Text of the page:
Dear Mr. Palm,
I want to thank you for taking the trouble to run a website refuting geocentrism – I especially appreciate that you tackle the issues and show how Sungenis is wrong with polite, well-reasoned arguments. If you had simply mocked it and laughed it off as ridiculous I would not have listened to what you had to say. Instead, you refute Sungenis and other modern geocentrists using their own premises.
I encountered Sungenis’ geocentrism a few years back and was intrigued, but disbelieved it because I could not understand how he accounted for the seasons if the sun orbits the earth. I worked out on my own that it would have to sort of spiral from the Tropic of Capricorn to the Tropic of Cancer and back each year and that the center-point of that orbit would also have to move north and south, which didn’t seem likely. Last year a friend of mine revived my interest and I found that Sungenis does treat the sun (and the whole universe) as spiraling up and down, so that part “worked” – except that he never explained why the universe should oscillate in such a fashion. The stuff on the CMB and the “axis of evil”, and on the Michelson-Morley experiments, was also very intriguing, and it looked like there was proof that geocentrism would work and that the earth was motionless.
Your website has shown me that I was taken in by specious arguments, because I don’t understand many of the equations and principles of motion involved. I have a Ph.D. but not in any of the sciences, so like most people I’m not in a position to really evaluate an argument involving complex equations. Most people just follow the common opinion in such matters, but I have always been willing to entertain new, strange ideas. Geocentrism was such an idea. But the same willingness to challenge my own beliefs led me to take a look at your rebuttal. I suppose this is really a growth opportunity for me – instead of believing in heliocentrism only because that’s what I was taught in school, I can now believe it because I have some understanding of why it replaced the Ptolemaic view.
I think one of your articles pointed out that in the Ptolemaic system the earth really was believed to be the heaviest object in the universe [yes, see here]. I’ve read elsewhere of the old four-element system (earth, water, air, fire), in which the sun, moon, and stars are above the earth because they are made of fire, or even some lighter, special celestial element. There was also the view that the planets and stars were embedded in crystal spheres, which would also explain why they didn’t fall to the earth. The motion was explained by saying that supernatural agents moved the planets and stars. This system made sense to people for a long time because it didn’t contradict ordinary everyday experience, in which heavy objects fall and fire (heat) rises, and in which rocks don’t move themselves or anything else, but conscious agents such as people do move things. The problem for the new geocentrists is that they don’t believe the stars are made of a special, ultra-light matter, nor that the stars and planets move in crystal spheres or tubes pushed by angels, so then they do have the problem of answering a child’s questions: why don’t the stars and sun and moon fall down? What keeps them up in the sky? Why do they rise and set?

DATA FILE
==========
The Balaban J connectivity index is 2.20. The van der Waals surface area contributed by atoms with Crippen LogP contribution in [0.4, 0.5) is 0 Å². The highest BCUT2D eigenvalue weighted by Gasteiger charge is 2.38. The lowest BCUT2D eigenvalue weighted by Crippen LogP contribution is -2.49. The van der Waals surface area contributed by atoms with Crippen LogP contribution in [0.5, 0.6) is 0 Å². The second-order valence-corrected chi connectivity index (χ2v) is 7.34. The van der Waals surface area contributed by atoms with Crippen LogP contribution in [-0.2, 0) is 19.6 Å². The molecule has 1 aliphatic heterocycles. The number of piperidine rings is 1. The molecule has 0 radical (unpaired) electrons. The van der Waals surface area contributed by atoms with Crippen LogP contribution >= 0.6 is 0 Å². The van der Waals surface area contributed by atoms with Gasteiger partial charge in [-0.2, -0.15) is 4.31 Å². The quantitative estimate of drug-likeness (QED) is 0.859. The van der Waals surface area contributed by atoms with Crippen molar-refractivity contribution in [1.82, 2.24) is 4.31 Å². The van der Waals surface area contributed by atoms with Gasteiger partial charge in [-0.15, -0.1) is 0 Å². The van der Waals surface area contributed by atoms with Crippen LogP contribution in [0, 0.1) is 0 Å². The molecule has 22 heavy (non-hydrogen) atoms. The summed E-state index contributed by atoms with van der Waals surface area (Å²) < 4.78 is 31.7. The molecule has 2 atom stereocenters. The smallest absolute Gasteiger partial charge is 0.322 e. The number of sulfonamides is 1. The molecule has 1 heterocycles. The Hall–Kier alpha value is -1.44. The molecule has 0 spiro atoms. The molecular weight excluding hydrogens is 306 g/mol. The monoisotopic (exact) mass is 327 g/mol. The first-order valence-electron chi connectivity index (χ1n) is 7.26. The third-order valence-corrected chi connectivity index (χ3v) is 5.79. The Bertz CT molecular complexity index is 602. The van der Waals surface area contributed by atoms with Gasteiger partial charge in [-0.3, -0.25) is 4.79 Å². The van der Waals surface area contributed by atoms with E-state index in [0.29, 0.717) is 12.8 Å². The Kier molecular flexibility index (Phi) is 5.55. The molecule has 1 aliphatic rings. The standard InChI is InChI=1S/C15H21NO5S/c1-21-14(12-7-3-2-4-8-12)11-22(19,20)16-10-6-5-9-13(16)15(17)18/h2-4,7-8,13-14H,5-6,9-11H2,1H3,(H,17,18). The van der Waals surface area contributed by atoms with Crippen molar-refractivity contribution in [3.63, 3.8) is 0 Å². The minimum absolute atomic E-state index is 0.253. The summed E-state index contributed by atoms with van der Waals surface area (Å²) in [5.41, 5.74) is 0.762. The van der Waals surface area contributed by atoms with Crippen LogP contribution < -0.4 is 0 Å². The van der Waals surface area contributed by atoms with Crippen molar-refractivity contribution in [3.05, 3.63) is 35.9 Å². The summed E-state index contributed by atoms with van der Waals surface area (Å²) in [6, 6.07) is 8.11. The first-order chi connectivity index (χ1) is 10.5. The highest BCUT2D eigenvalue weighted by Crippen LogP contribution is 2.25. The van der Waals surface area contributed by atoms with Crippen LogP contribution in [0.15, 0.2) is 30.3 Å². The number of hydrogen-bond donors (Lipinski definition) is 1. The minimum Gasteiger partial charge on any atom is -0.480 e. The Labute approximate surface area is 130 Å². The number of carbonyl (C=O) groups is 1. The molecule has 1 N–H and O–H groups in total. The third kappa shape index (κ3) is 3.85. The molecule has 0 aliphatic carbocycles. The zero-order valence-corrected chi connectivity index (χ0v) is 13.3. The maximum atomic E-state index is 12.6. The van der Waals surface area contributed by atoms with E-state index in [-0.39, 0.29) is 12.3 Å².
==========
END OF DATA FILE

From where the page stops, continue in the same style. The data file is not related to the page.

MacAndrew’s article on your website was particularly helpful to me because it asked a simple question: can the mass of the stars really offset the gravitational pull of the sun so that the earth can be motionless and the sun in orbit? By putting in real numbers one can see that the answer is no [see Dr. MacAndrew’s “Here Comes the Sun”]. After that, it doesn’t matter what the Michelson-Morley experiments showed or didn’t show or what the CMB shows or any of the rest of it.
You are right, too, to point out that the centrality of the earth was never important in Scripture or Tradition (I don’t think it’s even mentioned in Scripture). As for a motionless earth, Sungenis’ only real Scriptural argument (as you know) comes from Joshua’s miracle of “stopping the sun” (and the moon), but it’s really a quite weak argument, as you point out [see “Sungenis Binds What He Has Loosed on Joshua 10”]. The sun normally appears to move, and the miracle was that it didn’t, for about a day. Whether God actually stopped the sun or actually stopped the earth (and the moon) the experience for Joshua and his army was the same, and either way it was a miracle. I do believe in the inerrancy of Scripture, but not in the inerrancy of my own interpretation of it.
Chesterton, in his book on St. Thomas Aquinas, has this to say about science versus Scripture: “If a literal interpretation is really and flatly contradicted by an obvious fact, why then we can only say that the literal interpretation must be a false interpretation. But the fact must really be an obvious fact. And unfortunately, nineteenth-century scientists were just as ready to jump to the conclusion that any guess about nature was an obvious fact, as were seventeenth-century sectarians to jump to the conclusion that any guess about Scripture was the obvious explanation. Thus, private theories about what the Bible ought to mean, and premature theories about what the world ought to mean, have met in loud and widely advertised controversy, especially in the Victorian time, and this clumsy collision of two very impatient forms of ignorance was known as the quarrel of Science and Religion.”